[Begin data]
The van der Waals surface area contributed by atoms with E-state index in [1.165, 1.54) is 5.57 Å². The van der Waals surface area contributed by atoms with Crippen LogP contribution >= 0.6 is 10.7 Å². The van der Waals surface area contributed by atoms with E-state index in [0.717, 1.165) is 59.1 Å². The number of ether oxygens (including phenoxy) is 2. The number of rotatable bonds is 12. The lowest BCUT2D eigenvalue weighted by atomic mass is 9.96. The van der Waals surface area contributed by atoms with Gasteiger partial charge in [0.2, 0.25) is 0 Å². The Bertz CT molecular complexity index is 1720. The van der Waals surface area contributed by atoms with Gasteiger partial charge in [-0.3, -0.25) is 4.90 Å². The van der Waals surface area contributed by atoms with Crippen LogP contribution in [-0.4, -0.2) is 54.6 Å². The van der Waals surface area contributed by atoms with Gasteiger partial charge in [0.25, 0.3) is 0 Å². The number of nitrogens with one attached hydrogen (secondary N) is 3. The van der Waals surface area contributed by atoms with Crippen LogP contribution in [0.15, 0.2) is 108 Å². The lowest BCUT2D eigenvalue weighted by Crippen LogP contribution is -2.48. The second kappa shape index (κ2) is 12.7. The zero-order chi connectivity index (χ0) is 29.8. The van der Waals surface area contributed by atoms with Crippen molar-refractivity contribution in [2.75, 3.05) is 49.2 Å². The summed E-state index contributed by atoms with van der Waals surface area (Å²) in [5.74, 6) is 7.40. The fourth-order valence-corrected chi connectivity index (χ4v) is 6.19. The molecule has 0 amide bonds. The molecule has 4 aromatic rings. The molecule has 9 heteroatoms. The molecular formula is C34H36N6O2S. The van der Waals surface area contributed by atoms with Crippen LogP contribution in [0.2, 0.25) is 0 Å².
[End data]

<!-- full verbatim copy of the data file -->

The van der Waals surface area contributed by atoms with E-state index in [1.165, 1.54) is 5.57 Å². The van der Waals surface area contributed by atoms with Crippen LogP contribution >= 0.6 is 10.7 Å². The van der Waals surface area contributed by atoms with E-state index in [0.717, 1.165) is 59.1 Å². The number of ether oxygens (including phenoxy) is 2. The number of rotatable bonds is 12. The lowest BCUT2D eigenvalue weighted by atomic mass is 9.96. The van der Waals surface area contributed by atoms with Gasteiger partial charge in [0.2, 0.25) is 0 Å². The Bertz CT molecular complexity index is 1720. The van der Waals surface area contributed by atoms with Gasteiger partial charge in [-0.3, -0.25) is 4.90 Å². The van der Waals surface area contributed by atoms with Crippen LogP contribution in [-0.4, -0.2) is 54.6 Å². The van der Waals surface area contributed by atoms with Gasteiger partial charge in [0.25, 0.3) is 0 Å². The number of nitrogens with one attached hydrogen (secondary N) is 3. The van der Waals surface area contributed by atoms with Crippen LogP contribution in [0.15, 0.2) is 108 Å². The lowest BCUT2D eigenvalue weighted by Crippen LogP contribution is -2.48. The second kappa shape index (κ2) is 12.7. The zero-order chi connectivity index (χ0) is 29.8. The van der Waals surface area contributed by atoms with Crippen molar-refractivity contribution in [2.75, 3.05) is 49.2 Å². The summed E-state index contributed by atoms with van der Waals surface area (Å²) in [5.74, 6) is 7.40. The fourth-order valence-corrected chi connectivity index (χ4v) is 6.19. The molecule has 0 amide bonds. The molecule has 4 aromatic rings. The molecule has 9 heteroatoms. The molecular formula is C34H36N6O2S. The van der Waals surface area contributed by atoms with Crippen LogP contribution in [0.2, 0.25) is 0 Å².